Brio

Suzanne Yanko

Bach, Schubert and Beethoven featured in this latest concert by the Melbourne Chamber Orchestra.
Brio

Bach, Schubert and Beethoven are serious names indeed, especially for an afternoon concert on the first day of spring. Yet this proved to be a popular program, well executed and even light-hearted in the hands of the Melbourne Chamber Orchestra.

The MCO, comprising a core group with guests from three established orchestras, seems to be going from strength to strength with each program. As if to mirror that, this concert left its best offering until last, when it was joined by solo pianist Aura Go.

The first item, Bach’s Brandenburg Concerto No.6, featured a pared-down ensemble, although the string players were joined by Ann Morgan at the harpsichord. This added much to the vibrant lively sound of the work. However, although there was a good balance of sound, having the two violas (rather than violins) act as soloists was, to my mind, not entirely successful in some of the extended passages of the first and third movements.

There was warmth, though, thanks to the dominance of the lower strings – and, unsurprisingly, the second movement, adagio ma non troppo, benefitted. In this, the violas’ sound furnished a delightful counterpoint to the cello, played with sensitivity by Howard Penny, and the ensemble excelled at the more declamatory statements of the final movement.

The full string complement of the orchestra was given play in the second work, the Fifth Symphony in Bb Major D485 by Schubert. Winds and brass also swelled the sound, with an impressive respect for dynamics and balance, particularly in nicely judged crescendos throughout the work.

The well-known Andante benefitted from sensitive phrasing, and the winds as a section had an almost Mozartian quality to them in this movement and the brisker Minuet that followed. The orchestra achieved a lovely contrast between the stricter rhythms of the dance and the flowing arpeggios that gave the symphony its harmonic texture.

As for the final movement, Allegro vivace, it asserted the strength of Schubert’s composition, with a full and satisfying symphonic sound. Individual instruments were also heard to advantage, as in a later subject that saw the cellos and Bass emulate not just the notes, but the spirit of the upper strings. All this was the more impressive as director William Hennessy conducted from his position as first violin. Clearly the orchestra was well rehearsed!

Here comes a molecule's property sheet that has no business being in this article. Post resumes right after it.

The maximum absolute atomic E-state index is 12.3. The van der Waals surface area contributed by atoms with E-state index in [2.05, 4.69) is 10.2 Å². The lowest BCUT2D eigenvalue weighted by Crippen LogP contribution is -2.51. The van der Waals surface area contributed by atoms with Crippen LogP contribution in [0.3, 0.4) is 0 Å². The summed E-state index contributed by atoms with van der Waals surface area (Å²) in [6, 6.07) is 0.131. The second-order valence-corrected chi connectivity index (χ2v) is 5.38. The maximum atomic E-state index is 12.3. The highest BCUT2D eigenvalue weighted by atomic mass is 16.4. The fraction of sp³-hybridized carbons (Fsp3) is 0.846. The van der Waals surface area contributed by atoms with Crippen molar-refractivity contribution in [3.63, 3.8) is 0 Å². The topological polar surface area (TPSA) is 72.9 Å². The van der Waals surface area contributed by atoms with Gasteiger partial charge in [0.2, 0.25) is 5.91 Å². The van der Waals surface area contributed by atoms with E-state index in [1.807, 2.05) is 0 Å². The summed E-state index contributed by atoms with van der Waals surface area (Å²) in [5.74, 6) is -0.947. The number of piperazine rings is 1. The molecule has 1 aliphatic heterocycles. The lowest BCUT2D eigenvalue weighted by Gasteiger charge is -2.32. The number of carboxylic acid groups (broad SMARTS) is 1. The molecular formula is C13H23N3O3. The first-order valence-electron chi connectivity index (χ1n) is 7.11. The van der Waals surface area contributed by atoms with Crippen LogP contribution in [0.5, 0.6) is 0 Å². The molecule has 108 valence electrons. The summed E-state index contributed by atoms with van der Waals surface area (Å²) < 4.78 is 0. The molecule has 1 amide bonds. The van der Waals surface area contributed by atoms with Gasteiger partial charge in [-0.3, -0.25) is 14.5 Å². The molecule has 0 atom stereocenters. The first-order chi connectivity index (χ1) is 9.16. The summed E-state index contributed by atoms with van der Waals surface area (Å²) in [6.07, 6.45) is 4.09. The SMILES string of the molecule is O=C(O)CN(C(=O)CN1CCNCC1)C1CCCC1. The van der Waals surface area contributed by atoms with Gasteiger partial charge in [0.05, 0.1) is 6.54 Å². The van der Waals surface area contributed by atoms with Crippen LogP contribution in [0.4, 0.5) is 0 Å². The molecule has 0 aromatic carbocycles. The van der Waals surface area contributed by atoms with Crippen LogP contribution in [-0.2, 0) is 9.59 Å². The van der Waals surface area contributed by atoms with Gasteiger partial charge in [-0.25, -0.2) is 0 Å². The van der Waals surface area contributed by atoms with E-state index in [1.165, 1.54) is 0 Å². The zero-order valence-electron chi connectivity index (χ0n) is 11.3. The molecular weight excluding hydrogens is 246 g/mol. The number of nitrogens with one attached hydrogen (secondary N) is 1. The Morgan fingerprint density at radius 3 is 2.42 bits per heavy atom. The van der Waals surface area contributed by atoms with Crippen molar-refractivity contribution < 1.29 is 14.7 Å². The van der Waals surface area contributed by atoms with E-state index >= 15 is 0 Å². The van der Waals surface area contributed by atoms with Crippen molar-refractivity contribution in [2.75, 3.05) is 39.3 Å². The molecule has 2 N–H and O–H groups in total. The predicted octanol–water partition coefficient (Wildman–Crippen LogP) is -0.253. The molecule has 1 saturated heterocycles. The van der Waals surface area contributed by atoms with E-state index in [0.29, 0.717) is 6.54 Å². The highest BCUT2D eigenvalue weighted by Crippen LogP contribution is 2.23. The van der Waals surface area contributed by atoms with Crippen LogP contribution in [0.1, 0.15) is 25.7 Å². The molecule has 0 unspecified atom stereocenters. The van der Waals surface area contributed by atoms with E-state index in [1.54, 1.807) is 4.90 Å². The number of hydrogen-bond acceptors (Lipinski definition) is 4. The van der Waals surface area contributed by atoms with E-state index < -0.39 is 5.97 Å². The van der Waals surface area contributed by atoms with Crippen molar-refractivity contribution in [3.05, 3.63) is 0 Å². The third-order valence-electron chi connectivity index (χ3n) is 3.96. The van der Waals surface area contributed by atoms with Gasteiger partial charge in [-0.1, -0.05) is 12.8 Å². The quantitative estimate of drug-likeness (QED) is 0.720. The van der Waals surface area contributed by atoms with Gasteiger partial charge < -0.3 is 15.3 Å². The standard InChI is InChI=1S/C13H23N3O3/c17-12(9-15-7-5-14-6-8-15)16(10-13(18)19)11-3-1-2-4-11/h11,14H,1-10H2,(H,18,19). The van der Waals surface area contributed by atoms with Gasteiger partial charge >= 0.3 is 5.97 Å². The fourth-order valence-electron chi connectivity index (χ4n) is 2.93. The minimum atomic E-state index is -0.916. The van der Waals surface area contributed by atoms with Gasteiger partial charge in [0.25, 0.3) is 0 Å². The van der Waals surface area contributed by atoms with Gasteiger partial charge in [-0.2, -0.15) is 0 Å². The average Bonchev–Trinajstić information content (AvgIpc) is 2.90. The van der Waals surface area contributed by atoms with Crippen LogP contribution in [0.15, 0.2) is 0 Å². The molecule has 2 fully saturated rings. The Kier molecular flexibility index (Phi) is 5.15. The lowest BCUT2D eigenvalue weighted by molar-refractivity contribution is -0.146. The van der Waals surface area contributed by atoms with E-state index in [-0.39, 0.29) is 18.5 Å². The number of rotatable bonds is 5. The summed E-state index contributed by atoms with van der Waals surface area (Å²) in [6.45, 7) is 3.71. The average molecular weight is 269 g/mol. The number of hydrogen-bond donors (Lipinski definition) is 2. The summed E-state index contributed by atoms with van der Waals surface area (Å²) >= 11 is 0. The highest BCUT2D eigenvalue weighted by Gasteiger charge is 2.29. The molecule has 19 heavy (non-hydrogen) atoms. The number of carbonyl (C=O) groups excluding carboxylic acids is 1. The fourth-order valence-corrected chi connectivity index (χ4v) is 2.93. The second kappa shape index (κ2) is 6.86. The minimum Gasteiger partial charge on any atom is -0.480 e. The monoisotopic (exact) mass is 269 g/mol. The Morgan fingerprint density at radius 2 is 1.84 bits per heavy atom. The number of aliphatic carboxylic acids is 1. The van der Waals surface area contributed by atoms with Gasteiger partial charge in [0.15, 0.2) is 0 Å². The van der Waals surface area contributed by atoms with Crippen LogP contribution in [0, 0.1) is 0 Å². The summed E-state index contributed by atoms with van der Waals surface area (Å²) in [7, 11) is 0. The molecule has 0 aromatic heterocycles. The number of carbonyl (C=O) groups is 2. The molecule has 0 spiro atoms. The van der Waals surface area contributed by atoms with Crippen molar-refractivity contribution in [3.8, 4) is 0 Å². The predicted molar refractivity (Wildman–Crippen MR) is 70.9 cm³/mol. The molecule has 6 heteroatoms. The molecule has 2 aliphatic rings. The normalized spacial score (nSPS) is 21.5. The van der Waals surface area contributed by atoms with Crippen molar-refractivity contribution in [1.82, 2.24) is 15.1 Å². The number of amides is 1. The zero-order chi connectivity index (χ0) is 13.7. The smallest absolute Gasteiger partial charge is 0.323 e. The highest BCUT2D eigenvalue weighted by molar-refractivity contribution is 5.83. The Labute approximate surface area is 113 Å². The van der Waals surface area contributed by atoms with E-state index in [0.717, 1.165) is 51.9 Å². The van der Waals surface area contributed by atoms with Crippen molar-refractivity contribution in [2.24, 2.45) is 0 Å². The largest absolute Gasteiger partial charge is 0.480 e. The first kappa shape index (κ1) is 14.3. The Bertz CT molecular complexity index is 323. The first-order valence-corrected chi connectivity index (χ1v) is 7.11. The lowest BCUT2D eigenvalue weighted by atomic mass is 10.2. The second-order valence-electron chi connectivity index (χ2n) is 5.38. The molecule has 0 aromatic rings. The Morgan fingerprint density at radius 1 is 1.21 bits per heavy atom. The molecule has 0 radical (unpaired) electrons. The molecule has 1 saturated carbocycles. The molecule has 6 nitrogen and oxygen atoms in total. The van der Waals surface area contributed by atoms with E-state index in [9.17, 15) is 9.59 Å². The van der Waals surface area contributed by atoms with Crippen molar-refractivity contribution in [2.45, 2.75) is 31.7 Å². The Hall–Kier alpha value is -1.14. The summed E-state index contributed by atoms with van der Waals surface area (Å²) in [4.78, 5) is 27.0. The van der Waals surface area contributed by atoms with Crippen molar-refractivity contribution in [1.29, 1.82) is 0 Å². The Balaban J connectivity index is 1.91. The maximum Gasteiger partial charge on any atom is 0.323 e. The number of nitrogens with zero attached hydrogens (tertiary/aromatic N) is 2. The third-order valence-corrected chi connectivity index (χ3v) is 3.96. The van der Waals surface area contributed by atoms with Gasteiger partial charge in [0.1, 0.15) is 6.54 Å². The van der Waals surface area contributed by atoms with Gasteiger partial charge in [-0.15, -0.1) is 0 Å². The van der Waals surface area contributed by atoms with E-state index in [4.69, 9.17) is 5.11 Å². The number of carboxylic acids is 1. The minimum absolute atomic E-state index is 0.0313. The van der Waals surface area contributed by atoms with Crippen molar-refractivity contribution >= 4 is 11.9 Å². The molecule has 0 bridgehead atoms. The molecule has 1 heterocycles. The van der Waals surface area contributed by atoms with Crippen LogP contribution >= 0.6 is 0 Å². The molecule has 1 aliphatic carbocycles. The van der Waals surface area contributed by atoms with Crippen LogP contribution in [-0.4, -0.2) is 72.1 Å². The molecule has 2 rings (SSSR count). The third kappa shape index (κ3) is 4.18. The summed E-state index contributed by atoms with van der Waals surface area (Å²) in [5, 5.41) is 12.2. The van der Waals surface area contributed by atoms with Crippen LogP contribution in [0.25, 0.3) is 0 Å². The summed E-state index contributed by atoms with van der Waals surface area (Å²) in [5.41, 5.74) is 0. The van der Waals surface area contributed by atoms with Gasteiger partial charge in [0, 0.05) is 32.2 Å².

However, the final work, Beethoven’s Piano Concerto No.1 in C, Op.15, had both a soloist and a conductor, with Michael Dahlenburg deserting the cellos to take his place on the rostrum. This proved a wise move as, even in his first piano concerto, Beethoven exploits the possibilities of the solo instrument. A steady baton is needed to hold the elements of the work together – and this Dahlenburg provided.

The work progresses rapidly from the gentle opening by the strings to a fuller orchestral sound (with the trumpets a distinctive element) –then, of course, becoming a brilliant vehicle for the solo piano. In Aura Go one sees the consummate soloist, with attention to clarity of sound, technique, delicacy, lyricism, control of dynamics – and all without any hint of ‘concert-pianist fuss’.

Go both achieved a lovely empathy with the orchestra and successfully carried off a cadenza of complexity and brilliance, before Dahlenburg brought the orchestra in with perfect timing. This ease carried through to the second movement, Largo, notable for its lilting subject and ornaments. The final Rondo had equal appeal but for a different reason, as pianist and orchestra set a cracking pace without compromising the melody and orchestration of the work. Early Beethoven it might be, but this performance gave strong hints of the greatness that the composer was to achieve in his mature works.

The Beethoven also lifted the experience beyond being simply a pleasant Sunday afternoon concert to something far better. It was not perfect, perhaps (few concerts are!) but it showed that Aura Go and the Melbourne Chamber Orchestra richly deserved the enthusiastic applause they were given.

Brio

Melbourne Chamber Orchestra

Aura Go – piano

Michael Dahlenburg – conductor

William Hennessy – director

 

Program:

Bach – Brandenburg Concerto No. 6

Schubert – Symphony No. 5

Beethoven – Piano Concerto No. 1

 

Melbourne Recital Centre

1 September

 

(Pictured:Pianist Aura Go)

What the stars mean?
  • Five stars: Exceptional, unforgettable, a must see
  • Four and a half stars: Excellent, definitely worth seeing
  • Four stars: Accomplished and engrossing but not the best of its kind
  • Three and a half stars: Good, clever, well made, but not brilliant
  • Three stars: Solid, enjoyable, but unremarkable or flawed
  • Two and half stars: Neither good nor bad, just adequate
  • Two stars: Not without its moments, but ultimately unsuccessful
  • One star: Awful, to be avoided
  • Zero stars: Genuinely dreadful, bad on every level

About the author

Suzanne Yanko is the editor of www.classicmelbourne.com.au. She has worked as a reviewer, writer, broadcaster and editor for Fairfax Digital, the Herald-Sun, the South China Morning Post, Radio 4 Hong Kong, HMV VOICE - and, for six years, ArtsHub.   Email: syanko@artshub.com.au